Do combined authorities hold the key to dealing with issues like air quality?
Along with social care funding and Brexit, devolution has been one of the hottest topics this year in local government.
All over the country, town hall leaders have been burning the midnight oil, trying to agree combined authority deals, which will see money and powers transferred down from Whitehall to their respective regions.
Many of the bids, which have either been agreed or are still under discussion, have focused on regional issues, such as transport, infrastructure and skills. But could devolution also hold the key for other cross-boundary issues, like air quality?
In West Yorkshire, the combined authority has been working with five local authorities – Bradford, Calderdale, Kirklees, Leeds and Wakefield – to draw up a low emissions strategy for the whole region.
The West Yorkshire Low Emissions Strategy has been funded by Defra and outlines the key issues around air quality in the region, and how combined authority and town halls can work together to create a healthier place for people to live, work and visit.
According to the strategy, around one in 20 deaths (5.1%) in West Yorkshire are caused by exposure to particulate air pollution, with up to 6% in some local authority areas.
Economies of scale
The key messages are around air quality not being viewed in isolation, and how people can be encouraged to use public transport and lead more active lifestyles.
‘The rationale behind it was to get a better, more consistent approach across a wider geographical area,’ explains the strategy’s project manager, Gary Blenkinsop.
‘We’ve developed a planning guide, which we are using across West Yorkshire to reduce emissions from new developments. It means one developer does not play another authority off against each other.’
Mr Blenkinsop believes by working together, councils can achieve greater economies of scale in terms of buying new infrastructure. For example, he says one town hall on its own might want to install five or 10 electric vehicle charging points, but a group of local authorities might want to order 50 or 60 for the region at a cheaper cost.
He adds that by working with a combined authority, local authorities can also unlock additional funding streams and match funding, which might not have been available otherwise.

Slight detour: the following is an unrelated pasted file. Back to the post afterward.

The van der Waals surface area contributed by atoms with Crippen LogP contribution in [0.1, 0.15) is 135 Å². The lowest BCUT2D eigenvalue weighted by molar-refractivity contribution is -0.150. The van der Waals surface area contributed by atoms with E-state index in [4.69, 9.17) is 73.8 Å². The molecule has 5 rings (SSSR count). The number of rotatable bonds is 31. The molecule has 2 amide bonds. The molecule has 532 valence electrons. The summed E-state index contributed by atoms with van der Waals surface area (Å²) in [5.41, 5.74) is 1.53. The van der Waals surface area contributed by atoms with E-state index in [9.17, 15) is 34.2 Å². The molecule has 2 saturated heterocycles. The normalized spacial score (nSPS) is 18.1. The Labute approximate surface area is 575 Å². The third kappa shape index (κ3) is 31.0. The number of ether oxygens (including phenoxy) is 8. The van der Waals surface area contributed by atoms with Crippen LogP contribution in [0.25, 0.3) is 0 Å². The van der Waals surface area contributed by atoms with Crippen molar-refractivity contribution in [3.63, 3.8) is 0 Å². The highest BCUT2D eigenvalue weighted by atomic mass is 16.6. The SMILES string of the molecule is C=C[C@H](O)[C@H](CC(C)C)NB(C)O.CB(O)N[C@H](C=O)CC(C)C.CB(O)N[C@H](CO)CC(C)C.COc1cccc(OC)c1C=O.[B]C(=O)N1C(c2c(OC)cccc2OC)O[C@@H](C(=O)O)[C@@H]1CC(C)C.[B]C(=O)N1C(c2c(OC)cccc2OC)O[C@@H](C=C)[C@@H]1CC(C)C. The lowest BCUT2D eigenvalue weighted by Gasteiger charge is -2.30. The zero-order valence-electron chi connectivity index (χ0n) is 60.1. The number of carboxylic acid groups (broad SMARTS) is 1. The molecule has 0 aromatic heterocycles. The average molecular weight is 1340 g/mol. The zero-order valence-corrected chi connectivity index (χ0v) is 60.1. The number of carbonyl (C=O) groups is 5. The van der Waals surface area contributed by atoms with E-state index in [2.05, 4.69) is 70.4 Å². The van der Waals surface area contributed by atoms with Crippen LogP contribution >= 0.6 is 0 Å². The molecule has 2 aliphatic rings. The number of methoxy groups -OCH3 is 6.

As part of the strategy, the councils and the combined authority have been working with bus operators to reduce emissions.
Last month, the West Yorkshire Combined Authority and the five councils launched the ECO Stars scheme, which supports operators of heavy goods vehicles, vans, buses and coaches to run their fleets more efficiently.
At the launch event in November, combined authority transport chair, Cllr Keith Wakefield presented certificates recognising their initial star ratings to Bradford, Leeds and Wakefield council fleets, Bradford and Leeds Teaching Hospitals and commercial fleet operators JG Pears and DHL.
‘ECO Stars work has an important role to play in helping us to achieve our aims, which include a Low Emission Strategy and a Clean Air Zone for Leeds and a modern bus fleet that has a positive impact on health and environment with all vehicles meet at the latest environmental standard,’ said Cllr Wakefield.
Mr Blenkinsop says the councils and the combined authority are also working together on joint bid for government money for a low emissions taxi scheme.
They are also looking at installing electric charge points for taxis across the region and a feasibility study for public charge points has just been carried out.
Greening local transport
‘While our low emission strategy is still being developed, West Yorkshire Combined Authority is already contributing to reducing air pollution across the Leeds city region through developments in its transport systems,’ says Cllr Wakefield.
‘We have opened two new rail stations, at Apperley Bridge and Kirkstall Forge, and we have almost doubled the size of our Elland Road Park and Ride to 800 spaces. This is helping to reduce congestion and pollution in Leeds city centre. We have also increased the number of electric vehicle charging points at the facility.
‘Recently, thanks to successful bids for DfT funding, we have carried out the ‘greening’ of our entire 165-vehicle My Bus school transport fleet and have installed clean engine technology on 26 of our AccessBus service vehicles, which provide door-to-door local transport for people with limited mobility who are unable to use conventional bus services.
‘West Yorkshire Combined Authority has also established a £1bn West Yorkshire plus Transport Fund. It will be targeted at reducing congestion, improving the flow of freight and making it easier for people to commute to and from expected major growth areas across the city region and successful schemes will also contribute to improving air quality.’
West Yorkshire Combined Authority is not alone is using devolution to help improve the environment. Transport for Greater Manchester has developed the new Greater Manchester Low-Emission Strategy (LES), and Air Quality Action Plan (AQAP), on behalf of the Greater Manchester Combined Authority.
The final versions of this plan are due to be published shortly. But as local authorities continue to grapple with the issue of air quality, surely more combined authorities and regional groups will follow suit and consider the subject from a wider perspective.
‘Improving air quality will come down to, in large part, convincing individuals to change their behaviour. In particular, their commuting behaviour,’ comments chief executive of think tank Localis, Liam Booth-Smith.
‘Having a more strategic view of this challenge is a good thing, particularly as many people cross local authority boundaries to and from work. Reflecting the scale of the problem is only the first step, however.’
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